From an international manufacturing company
CRF’s response: Earlier this year we published a report Let’s Get (Beyond) Physical – Crafting a Multidimensional Approach to Employee Wellbeing. This explores how employers can take a multidimensional, strategic, systematic and ‘whole-person’ approach to employee wellbeing.
CRF’s Carmen von Rohr hosted an event with speakers – both thought leaders and members – in discussion about the need for the ‘whole-person’ approach outlined in the full report – you can read Post Meeting Notes from the session here.
Post Meeting Notes: Disruption, Self and Anxiety – How to Remain Effective – The session considers the role of HR and OD professionals as disruptors of the system in which we work. Using the framework of Use of Self, Dr. Mee-Yan Cheung Judge focuses on the intrapersonal work practitioners need to do in order to remain ‘grounded’ and ‘unflappable’ and maintain impact and effectiveness in our organisations in spite of our and our clients’ anxiety.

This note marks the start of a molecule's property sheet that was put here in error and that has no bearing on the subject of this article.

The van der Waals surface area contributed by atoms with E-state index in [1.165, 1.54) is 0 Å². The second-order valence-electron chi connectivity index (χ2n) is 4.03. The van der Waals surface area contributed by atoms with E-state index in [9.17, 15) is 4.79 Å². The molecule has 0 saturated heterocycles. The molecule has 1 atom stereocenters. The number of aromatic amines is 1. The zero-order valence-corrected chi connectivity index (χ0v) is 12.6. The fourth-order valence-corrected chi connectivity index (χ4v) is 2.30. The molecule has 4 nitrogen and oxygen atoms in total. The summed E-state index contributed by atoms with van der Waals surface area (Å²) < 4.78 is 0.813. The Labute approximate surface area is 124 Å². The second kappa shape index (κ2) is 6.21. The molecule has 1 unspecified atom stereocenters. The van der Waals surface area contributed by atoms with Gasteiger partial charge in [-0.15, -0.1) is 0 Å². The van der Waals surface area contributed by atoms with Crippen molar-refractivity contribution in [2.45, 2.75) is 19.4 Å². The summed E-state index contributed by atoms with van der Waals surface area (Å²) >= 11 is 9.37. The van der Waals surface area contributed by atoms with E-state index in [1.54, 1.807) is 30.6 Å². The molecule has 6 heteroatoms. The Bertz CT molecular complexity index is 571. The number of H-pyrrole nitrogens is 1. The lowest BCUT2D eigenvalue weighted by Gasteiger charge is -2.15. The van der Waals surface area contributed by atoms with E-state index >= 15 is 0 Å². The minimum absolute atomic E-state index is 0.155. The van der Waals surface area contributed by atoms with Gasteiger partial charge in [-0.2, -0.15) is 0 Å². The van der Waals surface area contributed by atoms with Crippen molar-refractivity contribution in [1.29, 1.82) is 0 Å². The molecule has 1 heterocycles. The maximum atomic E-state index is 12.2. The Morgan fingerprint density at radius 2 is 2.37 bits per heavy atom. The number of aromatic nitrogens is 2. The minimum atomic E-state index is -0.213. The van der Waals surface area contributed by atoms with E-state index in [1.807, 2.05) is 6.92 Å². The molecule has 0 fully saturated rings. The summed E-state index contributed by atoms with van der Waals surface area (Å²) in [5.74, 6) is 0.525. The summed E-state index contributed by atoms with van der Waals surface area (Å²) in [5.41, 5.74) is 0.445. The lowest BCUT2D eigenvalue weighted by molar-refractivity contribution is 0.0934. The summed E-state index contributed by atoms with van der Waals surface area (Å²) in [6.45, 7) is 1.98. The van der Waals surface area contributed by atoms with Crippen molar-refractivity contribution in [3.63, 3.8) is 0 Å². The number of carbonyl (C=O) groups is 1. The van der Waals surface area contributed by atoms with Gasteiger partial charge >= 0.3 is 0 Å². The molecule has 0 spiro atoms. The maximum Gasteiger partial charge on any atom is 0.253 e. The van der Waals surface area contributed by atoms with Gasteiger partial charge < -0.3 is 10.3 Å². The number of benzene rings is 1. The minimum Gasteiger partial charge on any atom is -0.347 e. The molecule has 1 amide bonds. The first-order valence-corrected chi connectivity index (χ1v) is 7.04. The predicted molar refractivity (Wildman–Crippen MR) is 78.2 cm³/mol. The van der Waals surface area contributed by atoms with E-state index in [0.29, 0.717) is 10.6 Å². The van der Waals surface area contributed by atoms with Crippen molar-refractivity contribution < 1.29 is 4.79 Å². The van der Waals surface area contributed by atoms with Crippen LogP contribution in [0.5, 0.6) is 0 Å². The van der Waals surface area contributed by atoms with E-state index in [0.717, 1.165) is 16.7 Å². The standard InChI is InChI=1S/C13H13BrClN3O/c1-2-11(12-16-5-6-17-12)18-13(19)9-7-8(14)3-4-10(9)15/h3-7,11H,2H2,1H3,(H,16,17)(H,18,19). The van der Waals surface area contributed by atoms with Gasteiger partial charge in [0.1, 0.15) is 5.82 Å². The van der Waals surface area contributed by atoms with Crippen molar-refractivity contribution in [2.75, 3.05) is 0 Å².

Post Meeting Notes – Trust in the Workplace – Professor Veronica Hope-Hailey, President of Strategic External Engagement at the University of Bath, discusses how organisations maintain or repair trust in the face of a crisis.
Post Meeting Notes – Building and Maintaining Resilience – CRF’s Carmen von Rohr hosts Philips’ Clare Gowar and Johnson & Johnson Human Performance Institute’s Nick Propper in this discussion on resilience and what can organisations do to boost their people’s resilience in a situation as challenging as that of the pandemic.
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Research Report: Let’s Get (Beyond) Physical – Crafting a Multidimensional Approach to Employee Wellbeing
This research report explores how employers can take a multidimensional, strategic, systematic, and ‘whole-person’ approach to employee wellbeing. Key recommendations include: helping senior leaders become visible and holding them accountable to your organisation’s wellbeing agenda, giving careful attention to the nature and quality of people’s work, ensuring that your strategy takes into account employees’ financial […]